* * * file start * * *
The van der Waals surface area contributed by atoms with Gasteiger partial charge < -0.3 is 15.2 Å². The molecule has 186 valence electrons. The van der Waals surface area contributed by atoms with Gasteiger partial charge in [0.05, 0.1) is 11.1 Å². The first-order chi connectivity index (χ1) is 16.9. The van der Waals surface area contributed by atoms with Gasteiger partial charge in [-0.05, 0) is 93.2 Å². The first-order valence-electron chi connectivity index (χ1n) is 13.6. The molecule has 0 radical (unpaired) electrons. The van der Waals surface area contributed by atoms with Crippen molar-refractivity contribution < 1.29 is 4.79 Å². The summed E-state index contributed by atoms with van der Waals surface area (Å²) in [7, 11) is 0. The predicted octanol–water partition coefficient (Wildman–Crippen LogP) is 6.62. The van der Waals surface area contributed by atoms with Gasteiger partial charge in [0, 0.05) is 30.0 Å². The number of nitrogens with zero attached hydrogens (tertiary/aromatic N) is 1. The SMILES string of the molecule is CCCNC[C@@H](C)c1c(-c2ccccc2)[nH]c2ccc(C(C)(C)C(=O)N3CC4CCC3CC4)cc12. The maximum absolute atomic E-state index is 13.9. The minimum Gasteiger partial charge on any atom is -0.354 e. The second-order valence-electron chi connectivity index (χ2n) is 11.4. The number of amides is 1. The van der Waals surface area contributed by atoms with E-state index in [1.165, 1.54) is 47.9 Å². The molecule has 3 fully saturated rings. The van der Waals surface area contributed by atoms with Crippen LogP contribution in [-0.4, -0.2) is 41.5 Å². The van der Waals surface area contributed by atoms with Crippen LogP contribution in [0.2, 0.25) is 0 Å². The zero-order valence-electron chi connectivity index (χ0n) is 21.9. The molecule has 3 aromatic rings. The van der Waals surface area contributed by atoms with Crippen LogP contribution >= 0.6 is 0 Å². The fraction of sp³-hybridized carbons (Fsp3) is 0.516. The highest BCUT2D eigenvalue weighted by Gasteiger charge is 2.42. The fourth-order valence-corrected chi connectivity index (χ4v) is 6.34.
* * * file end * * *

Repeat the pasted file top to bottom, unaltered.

The van der Waals surface area contributed by atoms with Gasteiger partial charge < -0.3 is 15.2 Å². The molecule has 186 valence electrons. The van der Waals surface area contributed by atoms with Gasteiger partial charge in [0.05, 0.1) is 11.1 Å². The first-order chi connectivity index (χ1) is 16.9. The van der Waals surface area contributed by atoms with Gasteiger partial charge in [-0.05, 0) is 93.2 Å². The first-order valence-electron chi connectivity index (χ1n) is 13.6. The molecule has 0 radical (unpaired) electrons. The van der Waals surface area contributed by atoms with Crippen molar-refractivity contribution < 1.29 is 4.79 Å². The summed E-state index contributed by atoms with van der Waals surface area (Å²) in [7, 11) is 0. The predicted octanol–water partition coefficient (Wildman–Crippen LogP) is 6.62. The van der Waals surface area contributed by atoms with Gasteiger partial charge in [0, 0.05) is 30.0 Å². The number of nitrogens with zero attached hydrogens (tertiary/aromatic N) is 1. The SMILES string of the molecule is CCCNC[C@@H](C)c1c(-c2ccccc2)[nH]c2ccc(C(C)(C)C(=O)N3CC4CCC3CC4)cc12. The maximum absolute atomic E-state index is 13.9. The minimum Gasteiger partial charge on any atom is -0.354 e. The second-order valence-electron chi connectivity index (χ2n) is 11.4. The number of amides is 1. The van der Waals surface area contributed by atoms with E-state index in [1.165, 1.54) is 47.9 Å². The molecule has 3 fully saturated rings. The van der Waals surface area contributed by atoms with Crippen LogP contribution in [-0.4, -0.2) is 41.5 Å². The van der Waals surface area contributed by atoms with Crippen LogP contribution in [0.2, 0.25) is 0 Å². The zero-order valence-electron chi connectivity index (χ0n) is 21.9. The molecule has 3 aromatic rings. The van der Waals surface area contributed by atoms with Crippen LogP contribution >= 0.6 is 0 Å². The fraction of sp³-hybridized carbons (Fsp3) is 0.516. The highest BCUT2D eigenvalue weighted by Gasteiger charge is 2.42. The fourth-order valence-corrected chi connectivity index (χ4v) is 6.34.